Ahead of the competition, Ling said he was hoping to get out of his comfort zone and build up his self-confidence. Looking back, he says he wasn’t sure he could do it at first.

"But once the games were getting along, my confidence started to build and I started to get out of my comfort zone, started talking to people," he said.

Prince Harry, Duke of Sussex, is pictured during the opening ceremony for The Invictus Games: The Hague in April 2022. (Courtesy: Netflix)

The opening ceremony was a source of anxiety and potential triggers for Ling -- something that is featured in the fourth episode of “Heart of Invictus” the series.

"A lot of people, a lot of cheering, but it was fun to watch and see and be a part of," he said.

Aside from sports, Ling’s love of woodworking is also shown in the series.

He says he picked up the hobby after starting therapy.

One of Darrell Ling's woodworking projects is pictured. (Submitted)

“I didn't really have a talent until I actually started a woodworking therapy course in Dartmouth called Lake City woodworking,” he said. “They had a program for veterans. So I applied and I got it and it was a 10-week program and they taught us how to make different furniture, different things, so I kind of took that away, back home."

And Ling gifted one of his creations -- a wooden plaque featuring Invictus coins -- to Prince Harry himself.

"He said he's never had a gift like that given to him -- ever. I was shocked. Meeting him was great. He's like a regular person … after a while it's just like talking to somebody down the street."

Ling admits he hasn’t watched any “Heart of Invictus” episodes yet, but has seen himself in the trailer.

“It's hard to see yourself, but I've seen it multiple times, so I'm getting used to seeing myself,” he said. “I'm kind of waiting for another week or so to watch it with my therapist. I’m going to take it slow, do it one (episode) at a time. And just take each one and absorb it."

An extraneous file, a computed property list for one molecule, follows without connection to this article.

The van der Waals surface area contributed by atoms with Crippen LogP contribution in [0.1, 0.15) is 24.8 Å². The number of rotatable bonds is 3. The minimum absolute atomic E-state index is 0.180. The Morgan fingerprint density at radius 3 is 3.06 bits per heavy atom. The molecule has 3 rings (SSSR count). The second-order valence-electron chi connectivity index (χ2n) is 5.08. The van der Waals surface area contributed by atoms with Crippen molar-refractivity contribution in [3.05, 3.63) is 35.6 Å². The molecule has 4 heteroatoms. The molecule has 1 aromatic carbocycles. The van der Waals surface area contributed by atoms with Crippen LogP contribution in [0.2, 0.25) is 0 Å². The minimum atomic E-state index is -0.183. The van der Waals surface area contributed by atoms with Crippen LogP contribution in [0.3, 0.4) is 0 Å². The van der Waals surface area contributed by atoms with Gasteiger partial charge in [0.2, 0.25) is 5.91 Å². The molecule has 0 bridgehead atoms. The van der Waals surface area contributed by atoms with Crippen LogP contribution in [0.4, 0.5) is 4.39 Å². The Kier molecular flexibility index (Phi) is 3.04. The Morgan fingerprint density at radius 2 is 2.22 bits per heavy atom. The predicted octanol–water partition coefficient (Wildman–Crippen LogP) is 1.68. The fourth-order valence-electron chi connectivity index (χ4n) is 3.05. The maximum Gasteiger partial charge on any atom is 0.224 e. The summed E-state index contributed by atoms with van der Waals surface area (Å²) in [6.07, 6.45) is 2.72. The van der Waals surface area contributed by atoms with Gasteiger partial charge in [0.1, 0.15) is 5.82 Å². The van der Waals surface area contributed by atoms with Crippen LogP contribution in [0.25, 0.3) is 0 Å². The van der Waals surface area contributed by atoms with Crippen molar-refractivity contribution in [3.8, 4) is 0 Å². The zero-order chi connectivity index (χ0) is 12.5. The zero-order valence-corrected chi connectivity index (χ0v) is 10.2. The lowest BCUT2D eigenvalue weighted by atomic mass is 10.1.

Darrell Ling (#18) is pictured competing in a wheelchair basketball game during the Invictus Games: The Hague in April 2022. (Submitted)

After the games in The Hague, Ling went to a 10-week in-patient rehab program in Ontario.

“That really helped me, because I've got a lot of tools that I didn’t have -- more tools in my tool box. And when I came back from rehab, I felt better and started doing things that I wanted to do.”

Since rehab, Ling says he’s continued with therapy, his passion for woodworking, and plays on a wheelchair basketball team.

He says sports can be especially helpful for people living with mental illness.

"It takes you out of your head and into your body, so when my anxiety is up, I get on the rower and I just row. And once I finish rowing for 10-15 minutes, I feel better. My anxiety's gone down. So it helps your mental health, with sports. And I do a lot of biking on the trails, so that's another thing that really helps my mental health, biking, being in nature. It really helps."

Ling hopes people who watch the series know help is out there if they need it.

"If you're struggling, seek help. It doesn’t hurt to seek help. And once you get help there's always hope there. Like myself, it's one day at a time. And some people, it might take a few months, or years -- for me, it takes me a long time to get to a point where I'm starting to feel better."

"I just want (people) to watch the show and understand about veterans, or what mental health means. And there's always hope."

“Heart of Invictus” is streaming now on Netflix.